I have a painting in my office that I’ve struggled to finish. It’s a painting over a painting, actually—one passage of time concealing another, I suppose.
The scene is of women, different females gathered in a room. Some sit at round tables, the rest, as a human curtain standing behind them.
The women are misshapen, bald, dappled in acrylic colored skin that is anything but natural. They have claws rather than hands, have clubs for feet, and are expressionless.
It’s a frustrating piece, unfinished, just hanging around staring at me waiting to be completed. There are two reasons for my irritation—First, I’m not a great painter. I’m serious, this is not some form of false modesty. I’m not very good, and it really, really bugs me. I want to be a good artist.
The second issue is I have no clear idea what I want to paint. What’s the story? What’s the scene? Why this room full of women? What am I trying to say? I don’t know.
I’m terribly impatient when it comes to this and anything else I try to accomplish. I want it done perfectly, and I want it done now. Both now and perfectly rarely happens for anyone. I know this, but still…
Like painting, when it comes to my world, I’m compelled to fix the wrongs and make something beautiful, to make art. The problem is, I have no idea how to go about doing this.
What started out as a hunt for my Great-aunt Glenna has shifted, spawning into a search party for hundreds of women lost to history. The women I’m tracking are from the 1940 Federal Census of State Hospital South in Blackfoot, Idaho.
In re-humanizing these people, I realized I had to give them back their identities. They need their names—they need their names spelled correctly!
Weeks of compiling lists, cross referencing official documents, and going cross-eyed reading cursive handwriting from faded microfiche, I made name correction requests for fifty women on Ancestry.com.
I also figured out that of approximately three hundred female patients listed in the Census, 1 out of 6 names (so far) are mistranslated or misspelled. On top of that, I found sixty-two death certificates of women who had died in the hospital. Sixty-two deaths that are seen as nothing, no big deal, nothing to see here, shit happens. I know this because I’ve read the reports.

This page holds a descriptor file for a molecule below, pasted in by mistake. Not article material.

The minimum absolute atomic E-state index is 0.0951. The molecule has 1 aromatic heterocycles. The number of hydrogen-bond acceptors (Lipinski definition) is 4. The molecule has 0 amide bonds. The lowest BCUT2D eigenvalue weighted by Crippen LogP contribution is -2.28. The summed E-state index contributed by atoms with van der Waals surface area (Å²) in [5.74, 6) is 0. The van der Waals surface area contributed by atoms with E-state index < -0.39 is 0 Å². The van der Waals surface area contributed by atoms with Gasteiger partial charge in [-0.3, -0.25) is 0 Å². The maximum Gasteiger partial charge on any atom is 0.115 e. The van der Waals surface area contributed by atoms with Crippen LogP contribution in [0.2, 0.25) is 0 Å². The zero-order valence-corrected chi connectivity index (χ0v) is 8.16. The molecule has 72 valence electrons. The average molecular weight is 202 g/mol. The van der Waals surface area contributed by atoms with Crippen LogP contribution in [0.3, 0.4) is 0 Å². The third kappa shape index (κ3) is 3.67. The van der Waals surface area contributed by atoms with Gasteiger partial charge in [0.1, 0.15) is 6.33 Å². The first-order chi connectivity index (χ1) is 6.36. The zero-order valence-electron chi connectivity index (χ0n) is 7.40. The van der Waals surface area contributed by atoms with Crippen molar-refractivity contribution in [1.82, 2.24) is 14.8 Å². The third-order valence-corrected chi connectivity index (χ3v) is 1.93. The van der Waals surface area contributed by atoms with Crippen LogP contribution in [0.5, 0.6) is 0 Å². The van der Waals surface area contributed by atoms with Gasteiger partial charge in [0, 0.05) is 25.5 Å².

Each Certificate of Death reads like a horrible existence across an unapologetic form. Under Place of Death, the county, the city, the hospital or institution name, and the length of time the patient was in the facility are typed out.
Other sections have the place the patient lived when not at the facility, followed by her name, birthdate, birthplace, age at the time of death, occupation, and if married, single, divorced, or widowed.
Next comes her parents’ names and places of birth (strange, when the next of kin should be her husband or her children). Then comes her diagnosis and complications that led to her death with the length of time she had those ailments. The diagnosis is abstract.
“Congestive heart failure [for] fifteen years.” Next to other significant conditions might be “Schizophrenia Paranoid, thirty years.” The box for Autopsy performed is rarely checked, yes.
It doesn’t add up! Two issues constantly show up on these certificates—a heart issue referred to as “Arteriosclerosis” and some form of crazy “Dementia Praecox” (or young dementia), “Schizophrenia” or “Senility.” There is also “Epilepsy,” which seems to have landed several women in the facility for life.
These diagnoses seal their fate. The women become lifers in State Hospital South, most leaving in a box after spending twenty, thirty, even fifty years in the sanatorium.
I know the more I investigate, the more death certificates I’ll find connected to the hospital. I presume this is why the institution hides behind HIPAA laws, determined to keep me and anyone else who requests medical records from getting our curious and grubby hands on them.
They want to avoid exposure of the past. They hope to rewrite history by ignoring it. They are wrong. Lies come out because they always do.
But then, why, someone might ask, if the hospital is hiding what happened to these people, would they have so many death certificates out on display, on the world wide web like they do?
Perhaps in the name of transparency? Or maybe they didn’t. Maybe loved ones of the deceased put them online. Every one of these death certificates I found on Ancestry.com.
However, suspecting this and proving this are two different things I have no idea how to reconcile.
It’s Ironic! If the hospital did put out the death certificates, and Glenna had died in the Blackfoot Idaho asylum, I would know what happened to her. But, because she survived her imprisonment and unknown torture, I am left to wonder and imagine the worse.
My quest for the truth is slow going, and I’m unsure of the direction it will take or even which path I should or should not pursue. It’s so exasperating!
As I sit in my office, I realize this whole situation is like looking at an unfinished painting, one done by an unskilled artist—a group of almost haunting and faceless women waits for wholeness, for their image, their being to be corrected, their reason to exist to be recognized, for their moment to be understood and their story told. And I’m just a writer wielding a paintbrush.